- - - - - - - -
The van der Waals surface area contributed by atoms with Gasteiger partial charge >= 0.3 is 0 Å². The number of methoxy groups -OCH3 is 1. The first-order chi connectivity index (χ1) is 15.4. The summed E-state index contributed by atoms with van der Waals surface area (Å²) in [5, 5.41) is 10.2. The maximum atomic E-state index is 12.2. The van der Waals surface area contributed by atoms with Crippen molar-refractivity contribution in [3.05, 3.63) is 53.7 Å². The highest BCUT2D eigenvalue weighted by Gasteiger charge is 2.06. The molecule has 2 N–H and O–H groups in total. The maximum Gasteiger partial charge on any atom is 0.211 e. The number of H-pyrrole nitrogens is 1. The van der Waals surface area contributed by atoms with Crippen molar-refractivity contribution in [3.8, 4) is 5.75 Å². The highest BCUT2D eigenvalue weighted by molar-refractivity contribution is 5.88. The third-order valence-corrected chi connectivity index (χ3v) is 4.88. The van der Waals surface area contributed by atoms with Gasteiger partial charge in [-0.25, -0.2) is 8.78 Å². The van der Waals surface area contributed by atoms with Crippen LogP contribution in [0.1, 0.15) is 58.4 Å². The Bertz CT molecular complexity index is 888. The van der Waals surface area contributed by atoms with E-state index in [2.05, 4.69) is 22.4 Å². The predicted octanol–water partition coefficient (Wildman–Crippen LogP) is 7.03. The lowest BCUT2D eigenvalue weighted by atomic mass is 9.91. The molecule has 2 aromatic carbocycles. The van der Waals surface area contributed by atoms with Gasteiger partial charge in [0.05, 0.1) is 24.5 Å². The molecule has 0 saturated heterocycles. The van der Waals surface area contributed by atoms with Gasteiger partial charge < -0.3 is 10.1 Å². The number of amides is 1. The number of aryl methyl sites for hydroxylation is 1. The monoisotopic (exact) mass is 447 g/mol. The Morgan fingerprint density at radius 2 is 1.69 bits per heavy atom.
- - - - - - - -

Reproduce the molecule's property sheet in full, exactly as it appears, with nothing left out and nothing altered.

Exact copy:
The van der Waals surface area contributed by atoms with Gasteiger partial charge >= 0.3 is 0 Å². The number of methoxy groups -OCH3 is 1. The first-order chi connectivity index (χ1) is 15.4. The summed E-state index contributed by atoms with van der Waals surface area (Å²) in [5, 5.41) is 10.2. The maximum atomic E-state index is 12.2. The van der Waals surface area contributed by atoms with Crippen molar-refractivity contribution in [3.05, 3.63) is 53.7 Å². The highest BCUT2D eigenvalue weighted by Gasteiger charge is 2.06. The molecule has 2 N–H and O–H groups in total. The maximum Gasteiger partial charge on any atom is 0.211 e. The number of H-pyrrole nitrogens is 1. The van der Waals surface area contributed by atoms with Crippen molar-refractivity contribution in [3.8, 4) is 5.75 Å². The highest BCUT2D eigenvalue weighted by molar-refractivity contribution is 5.88. The third-order valence-corrected chi connectivity index (χ3v) is 4.88. The van der Waals surface area contributed by atoms with Gasteiger partial charge in [-0.25, -0.2) is 8.78 Å². The van der Waals surface area contributed by atoms with Crippen LogP contribution in [0.1, 0.15) is 58.4 Å². The Bertz CT molecular complexity index is 888. The van der Waals surface area contributed by atoms with E-state index in [2.05, 4.69) is 22.4 Å². The predicted octanol–water partition coefficient (Wildman–Crippen LogP) is 7.03. The lowest BCUT2D eigenvalue weighted by atomic mass is 9.91. The molecule has 2 aromatic carbocycles. The van der Waals surface area contributed by atoms with Gasteiger partial charge in [0.05, 0.1) is 24.5 Å². The molecule has 0 saturated heterocycles. The van der Waals surface area contributed by atoms with Gasteiger partial charge < -0.3 is 10.1 Å². The number of amides is 1. The number of aryl methyl sites for hydroxylation is 1. The monoisotopic (exact) mass is 447 g/mol. The Morgan fingerprint density at radius 2 is 1.69 bits per heavy atom.